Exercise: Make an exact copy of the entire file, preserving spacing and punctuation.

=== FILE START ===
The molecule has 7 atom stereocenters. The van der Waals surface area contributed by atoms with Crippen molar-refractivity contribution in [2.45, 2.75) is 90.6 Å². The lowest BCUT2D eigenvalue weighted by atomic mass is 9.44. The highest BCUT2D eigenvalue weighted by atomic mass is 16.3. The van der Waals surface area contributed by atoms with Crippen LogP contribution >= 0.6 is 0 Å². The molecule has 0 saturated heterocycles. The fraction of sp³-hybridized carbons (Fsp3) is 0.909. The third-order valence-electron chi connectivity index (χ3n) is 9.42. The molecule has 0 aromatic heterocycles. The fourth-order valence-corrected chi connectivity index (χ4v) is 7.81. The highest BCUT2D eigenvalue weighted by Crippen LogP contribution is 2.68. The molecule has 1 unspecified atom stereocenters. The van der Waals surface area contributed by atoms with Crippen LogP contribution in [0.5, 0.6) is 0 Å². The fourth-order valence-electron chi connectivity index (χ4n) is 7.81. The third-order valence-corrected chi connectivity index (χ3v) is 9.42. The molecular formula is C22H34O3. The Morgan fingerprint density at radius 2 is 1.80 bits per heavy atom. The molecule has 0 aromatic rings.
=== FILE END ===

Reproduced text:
The molecule has 7 atom stereocenters. The van der Waals surface area contributed by atoms with Crippen molar-refractivity contribution in [2.45, 2.75) is 90.6 Å². The lowest BCUT2D eigenvalue weighted by atomic mass is 9.44. The highest BCUT2D eigenvalue weighted by atomic mass is 16.3. The van der Waals surface area contributed by atoms with Crippen LogP contribution >= 0.6 is 0 Å². The molecule has 0 saturated heterocycles. The fraction of sp³-hybridized carbons (Fsp3) is 0.909. The third-order valence-electron chi connectivity index (χ3n) is 9.42. The molecule has 0 aromatic heterocycles. The fourth-order valence-corrected chi connectivity index (χ4v) is 7.81. The highest BCUT2D eigenvalue weighted by Crippen LogP contribution is 2.68. The molecule has 1 unspecified atom stereocenters. The van der Waals surface area contributed by atoms with Crippen LogP contribution in [0.5, 0.6) is 0 Å². The fourth-order valence-electron chi connectivity index (χ4n) is 7.81. The third-order valence-corrected chi connectivity index (χ3v) is 9.42. The molecular formula is C22H34O3. The Morgan fingerprint density at radius 2 is 1.80 bits per heavy atom. The molecule has 0 aromatic rings.